Several Coyote Sightings in Winnebago County & Information About Coyotes

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Calls have been received regarding Coyotes howling at night and Coyote sightings. Let me assure you, living in the country, you will both hear and see Coyotes.

Coyotes are usually nocturnal, but they do show themselves during the day. Just because you see one or hear one does not mean you should call the police. No, do not call 911.

However, there are certain behaviors that are cause for alarm by Coyotes and they are:
• Coyotes dropping anvils from hot air balloons
• Coyotes in possession of a giant magnet
• Coyotes in possession of “TNT”
• Coyotes carrying product marked “ACME”
• Coyotes posting signs such as “detour” or “free bird seed”
• Coyotes in possession of a catapult
• Coyotes on roller skates with rockets attached
Please … call 911 immediately if you witness any of the above behavior by COYOTES.

 On a serious note: 

We have had numerous reports of coyotes being spotted in Winnebago County and some have reported that they have been spotted in areas that are heavily populated. Some information about Coyotes is posted below.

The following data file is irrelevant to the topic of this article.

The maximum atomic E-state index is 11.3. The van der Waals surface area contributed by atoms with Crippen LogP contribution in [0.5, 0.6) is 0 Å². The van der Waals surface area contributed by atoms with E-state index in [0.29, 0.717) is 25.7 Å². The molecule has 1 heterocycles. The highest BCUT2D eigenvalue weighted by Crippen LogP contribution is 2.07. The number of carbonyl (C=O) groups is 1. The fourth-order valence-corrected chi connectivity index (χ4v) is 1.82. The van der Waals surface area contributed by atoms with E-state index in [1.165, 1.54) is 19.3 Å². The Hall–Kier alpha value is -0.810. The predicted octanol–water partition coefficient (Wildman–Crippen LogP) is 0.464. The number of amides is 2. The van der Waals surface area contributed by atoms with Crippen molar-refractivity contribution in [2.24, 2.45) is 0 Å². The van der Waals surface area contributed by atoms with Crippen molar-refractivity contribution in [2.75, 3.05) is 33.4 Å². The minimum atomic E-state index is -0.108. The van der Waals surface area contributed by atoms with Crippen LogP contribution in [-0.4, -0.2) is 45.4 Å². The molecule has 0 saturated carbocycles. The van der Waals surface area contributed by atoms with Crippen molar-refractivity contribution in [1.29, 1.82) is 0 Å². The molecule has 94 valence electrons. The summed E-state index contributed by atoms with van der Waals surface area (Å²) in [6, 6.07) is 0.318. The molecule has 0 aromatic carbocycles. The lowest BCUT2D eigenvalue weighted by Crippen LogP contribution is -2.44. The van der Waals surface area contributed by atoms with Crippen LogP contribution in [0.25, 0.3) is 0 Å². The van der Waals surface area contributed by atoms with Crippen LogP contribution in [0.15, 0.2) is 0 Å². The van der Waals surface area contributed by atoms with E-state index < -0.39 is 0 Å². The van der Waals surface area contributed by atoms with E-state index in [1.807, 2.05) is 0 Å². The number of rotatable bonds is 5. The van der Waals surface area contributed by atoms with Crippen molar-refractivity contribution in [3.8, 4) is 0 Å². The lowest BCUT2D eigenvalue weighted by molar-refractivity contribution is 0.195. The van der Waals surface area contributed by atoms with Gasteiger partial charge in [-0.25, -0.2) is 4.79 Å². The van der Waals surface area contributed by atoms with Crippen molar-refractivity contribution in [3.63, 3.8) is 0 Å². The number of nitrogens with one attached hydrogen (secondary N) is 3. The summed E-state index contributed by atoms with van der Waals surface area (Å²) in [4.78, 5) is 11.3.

Coyotes are found throughout Illinois—in rural, suburban and highly urban areas. So if you see a coyote resting in or crossing a backyard, golf course, park or field—that is normal coyote behavior. It is also common to see coyotes out during the day. As long as they are given their space, coyotes do not typically pose a threat to people or pets.

Coyote bites are rare.

Here are some steps to prevent human–coyote conflicts:

  • Do not run if a coyote approaches you. Safety procedures for dealing with coyotes are different than those for dealing with an unknown dog. Yell, stand up straight, and wave your arms (the goal is to make yourself appear larger), or throw something at the coyote to make it move away (the goal is to scare it away, not to injure it).
  • Teach your kids what to do if they see a coyote. Have them throw their arms up in the air and yell “like a monster” to scare the coyote away.
  • Do not leave small pets unattended when they are outside, especially at night. Consider the use of fencing or kennel runs to protect small pets.
  • Do not feed coyotes. Property owners should limit the availability of unintentional food sources, such as bird food, pet food, ripe fruit, or trash.